The business pitch has attained near-vaunted status among entrepreneurs thanks to Silicon Valley’s startup ethos, with an assist from the television show Shark Tank and Planet of the Apps, of course! Do you have a great business idea but you’re not sure how to present it? Communication expert Marie Perruchet breaks down the process in […]
The business pitch has attained near-vaunted status among entrepreneurs thanks to Silicon Valley’s startup ethos, with an assist from the television show Shark Tank and Planet of the Apps, of course!
Do you have a great business idea but you’re not sure how to present it? Communication expert Marie Perruchet breaks down the process in One Perfect Pitch: How to Sell Your Idea, Your Product, Your Business – or Yourself.
1. Craft your story
Details make your story authentic. Refer to your “breakthrough moments” – the events in your life that made you who you are. That will give impetus to your product or service. Your passion in telling your story is as important as the story itself. The details you cover should include “conflict, turning points,” “a resolution” and “sensory details.” Make your story particular and definitive. “If you don’t build an emotional connection through a real-life situation, people cannot visualize the problem and will not care about your solution,” Perruchet writes.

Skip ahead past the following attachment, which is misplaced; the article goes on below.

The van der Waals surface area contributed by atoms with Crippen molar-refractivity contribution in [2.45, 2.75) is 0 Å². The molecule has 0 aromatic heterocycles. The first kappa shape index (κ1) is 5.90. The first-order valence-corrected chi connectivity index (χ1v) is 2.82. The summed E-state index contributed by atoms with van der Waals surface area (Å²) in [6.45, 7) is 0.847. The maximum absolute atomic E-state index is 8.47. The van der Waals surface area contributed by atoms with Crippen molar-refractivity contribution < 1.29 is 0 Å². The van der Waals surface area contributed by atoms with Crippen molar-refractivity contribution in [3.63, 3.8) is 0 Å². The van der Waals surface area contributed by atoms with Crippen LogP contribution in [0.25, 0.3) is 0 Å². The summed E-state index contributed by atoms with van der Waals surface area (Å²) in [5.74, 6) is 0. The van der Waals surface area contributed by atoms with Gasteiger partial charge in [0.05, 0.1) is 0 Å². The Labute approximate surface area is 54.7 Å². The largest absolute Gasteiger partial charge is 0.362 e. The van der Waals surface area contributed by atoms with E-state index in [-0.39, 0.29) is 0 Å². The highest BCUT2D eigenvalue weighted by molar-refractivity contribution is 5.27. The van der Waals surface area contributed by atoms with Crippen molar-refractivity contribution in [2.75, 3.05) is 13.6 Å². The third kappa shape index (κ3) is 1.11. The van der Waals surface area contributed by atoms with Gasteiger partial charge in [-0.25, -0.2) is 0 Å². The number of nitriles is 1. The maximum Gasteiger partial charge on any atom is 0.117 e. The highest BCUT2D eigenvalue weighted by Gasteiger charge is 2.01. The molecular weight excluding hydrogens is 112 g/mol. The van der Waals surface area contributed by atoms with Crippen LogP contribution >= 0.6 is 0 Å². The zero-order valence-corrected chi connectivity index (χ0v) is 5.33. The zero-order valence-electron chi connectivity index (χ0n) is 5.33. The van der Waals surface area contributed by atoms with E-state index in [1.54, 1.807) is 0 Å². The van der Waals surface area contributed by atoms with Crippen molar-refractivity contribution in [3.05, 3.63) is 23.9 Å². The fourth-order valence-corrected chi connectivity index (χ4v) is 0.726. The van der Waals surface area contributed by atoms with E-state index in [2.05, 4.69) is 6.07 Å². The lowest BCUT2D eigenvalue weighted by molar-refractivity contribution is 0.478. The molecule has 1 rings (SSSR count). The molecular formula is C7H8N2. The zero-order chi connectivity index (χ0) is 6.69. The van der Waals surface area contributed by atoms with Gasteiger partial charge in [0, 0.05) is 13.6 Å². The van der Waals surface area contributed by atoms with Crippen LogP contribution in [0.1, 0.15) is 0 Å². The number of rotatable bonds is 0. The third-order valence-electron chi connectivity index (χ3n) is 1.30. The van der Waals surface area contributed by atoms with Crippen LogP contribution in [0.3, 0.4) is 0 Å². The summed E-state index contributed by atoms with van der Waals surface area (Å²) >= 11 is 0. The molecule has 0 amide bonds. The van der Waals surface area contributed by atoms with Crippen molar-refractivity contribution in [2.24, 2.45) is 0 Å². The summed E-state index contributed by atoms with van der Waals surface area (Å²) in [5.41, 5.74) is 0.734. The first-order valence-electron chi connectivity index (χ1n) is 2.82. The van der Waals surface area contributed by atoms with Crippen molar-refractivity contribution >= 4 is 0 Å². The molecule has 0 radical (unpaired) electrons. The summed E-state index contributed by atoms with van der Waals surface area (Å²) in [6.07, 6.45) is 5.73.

2. Tell it in three acts
Act I is the “tell me” phase you use to “set the stage” for your story and pitch. This is where you hook your audience members, seize their attention and create a crucial bond with the investor.
Act II is the “show me” or demonstration phase. Let the investor see what your offering does. The demo should “enlighten, educate, entertain, and, most important, sell” to the investor.
Act III goes for the sale by explaining how your proposal will make money for its investors. Be sure they understand your business model, the expertise you bring, and how your firm and its backers will make money.
3. Make it memorable
When you wrap up your presentation, don’t leave your audience “in the dark.” Repeat your main premise and create a strong ending that keeps them waiting to hear what you are requesting. Then provide a “sense of closure” with a call for action that tells them exactly what you want, whether you’re requesting another meeting, a connection, money, a position or business plan approval.
4. Develop an elevator pitch
Venture capitalists are busy, easily distracted people with short attention spans. You must gain their attention and interest quickly. Create a one-minute pitch that achieves this goal. To develop a one-minute pitch, compress your information down to the essentials. Don’t expect this to be easy. You may work for months to create a strong one-minute pitch. And you’ll need to create even pithier pitches for other formats. “Your pitch is your brand,” Perruchet writes. “You must be able to communicate it in seconds, in shorter formats and across multimedia platforms.”